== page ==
Palin ratchets up absurd and offensive defense of Dr. Laura, claims they've been "shackled" by critics
You would think that in a discussion about racial insensitivity and the use of the n-word by a prominent conservative media figure, you might want to avoid a loaded word like "shackled" or "shackles." And yet, Sarah Palin goes there  in her latest Facebook missive:
I can understand how she could feel "shackled" by those who would parse a single word out of decades of on-air commentary. I understand what she meant when she declared that she was "taking back my First Amendment rights" by turning to a new venue that will not allow others the ability to silence her by going after her stations, sponsors, and supporters.
Lets begin with the idea that anybody has shackled Palin or Schlessinger. They are both well-off media figures in the 21st century. Unlike slaves who were actually shackled and in shackles, neither Palin or Schlessinger are anyone's property, and they both have the freedom to speak, marry, vote, and engage in all the other privileges of being a citizen of the United States. In other words, they aren't shackled at all. Here is Palin  in her home, free to go as she pleases, and here is  the very un-shackled Dr. Laura in what looks like a nice home. By comparison, here is a drawing of a person  that was in shackles. Just so we're clear.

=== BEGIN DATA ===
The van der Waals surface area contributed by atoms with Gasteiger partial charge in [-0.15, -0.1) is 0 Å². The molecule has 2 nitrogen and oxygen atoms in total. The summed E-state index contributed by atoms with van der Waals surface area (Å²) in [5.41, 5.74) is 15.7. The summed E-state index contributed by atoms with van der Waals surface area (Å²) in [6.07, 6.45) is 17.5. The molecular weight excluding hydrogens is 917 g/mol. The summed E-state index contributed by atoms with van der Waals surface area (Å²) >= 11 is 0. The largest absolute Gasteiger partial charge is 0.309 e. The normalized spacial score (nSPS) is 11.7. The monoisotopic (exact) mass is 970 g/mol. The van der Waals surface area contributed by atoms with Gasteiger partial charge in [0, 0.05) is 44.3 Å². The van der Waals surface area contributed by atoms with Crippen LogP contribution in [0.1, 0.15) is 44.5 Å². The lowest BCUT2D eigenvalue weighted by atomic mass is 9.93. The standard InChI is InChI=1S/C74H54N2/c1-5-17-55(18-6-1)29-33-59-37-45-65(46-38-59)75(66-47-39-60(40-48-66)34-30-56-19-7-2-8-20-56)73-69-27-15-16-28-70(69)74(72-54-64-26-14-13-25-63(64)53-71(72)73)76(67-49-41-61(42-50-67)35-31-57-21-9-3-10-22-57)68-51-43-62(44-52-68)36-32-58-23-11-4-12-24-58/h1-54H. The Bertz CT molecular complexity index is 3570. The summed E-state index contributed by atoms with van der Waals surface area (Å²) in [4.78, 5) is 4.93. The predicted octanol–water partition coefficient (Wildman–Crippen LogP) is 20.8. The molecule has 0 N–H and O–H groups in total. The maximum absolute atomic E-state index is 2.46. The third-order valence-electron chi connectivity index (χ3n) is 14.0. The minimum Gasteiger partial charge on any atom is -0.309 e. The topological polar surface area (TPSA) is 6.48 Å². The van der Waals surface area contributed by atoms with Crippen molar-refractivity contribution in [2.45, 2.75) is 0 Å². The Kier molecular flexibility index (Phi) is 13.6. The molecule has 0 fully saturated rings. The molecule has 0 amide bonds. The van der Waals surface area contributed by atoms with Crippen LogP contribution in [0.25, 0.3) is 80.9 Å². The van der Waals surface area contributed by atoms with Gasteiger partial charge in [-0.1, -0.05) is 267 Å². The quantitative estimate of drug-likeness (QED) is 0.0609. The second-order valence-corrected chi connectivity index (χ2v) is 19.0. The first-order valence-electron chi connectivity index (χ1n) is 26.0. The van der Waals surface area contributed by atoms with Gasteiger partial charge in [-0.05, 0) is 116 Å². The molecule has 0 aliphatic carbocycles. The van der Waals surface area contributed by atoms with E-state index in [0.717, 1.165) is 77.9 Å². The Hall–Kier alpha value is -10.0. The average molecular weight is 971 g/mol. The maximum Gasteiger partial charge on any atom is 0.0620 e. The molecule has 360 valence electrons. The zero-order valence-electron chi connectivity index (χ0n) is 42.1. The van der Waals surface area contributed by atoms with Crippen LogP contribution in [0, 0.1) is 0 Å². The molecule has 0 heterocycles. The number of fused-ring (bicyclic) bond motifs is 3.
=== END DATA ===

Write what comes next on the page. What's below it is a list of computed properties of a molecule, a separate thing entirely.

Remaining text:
As to the substance, such as it is, of Palin's complaint -- nobody is parsing "a single word" out of Schlessinger's rant. What is at issue here is her repetition  of the n-word eleven times in the middle of an argument that because African-American comics on HBO use the word, she should be able to use it with abandon. In addition, Schlessinger argued that her African-American caller "had a chip on [her] shoulder" because she supposedly had "hypersensitivity" about racial language which has been "bred by black activists." Schlessinger also argued that "We've got a black man as president, and we have more complaining about racism than ever," and that if you are "that hypersensitive about color and don't have a sense of humor, don't marry out of your race."
In the eyes of Palin, this is all apparently "one word."
Despite her and Schlessinger's complaint about purported denial of First Amendment rights, there is no constitutional right to a radio program. The first amendment clearly discusses the freedom of speech and religion and assembly, but it does not prohibit criticism and commentary of a radio broadcast which is what Media Matters and others have done here. Palin and Schlessinger are free to say what they wish, without fear of government-sanctioned censorship, but at the same time their commentary isn't immune from speech and actions which may run in a contrary direction.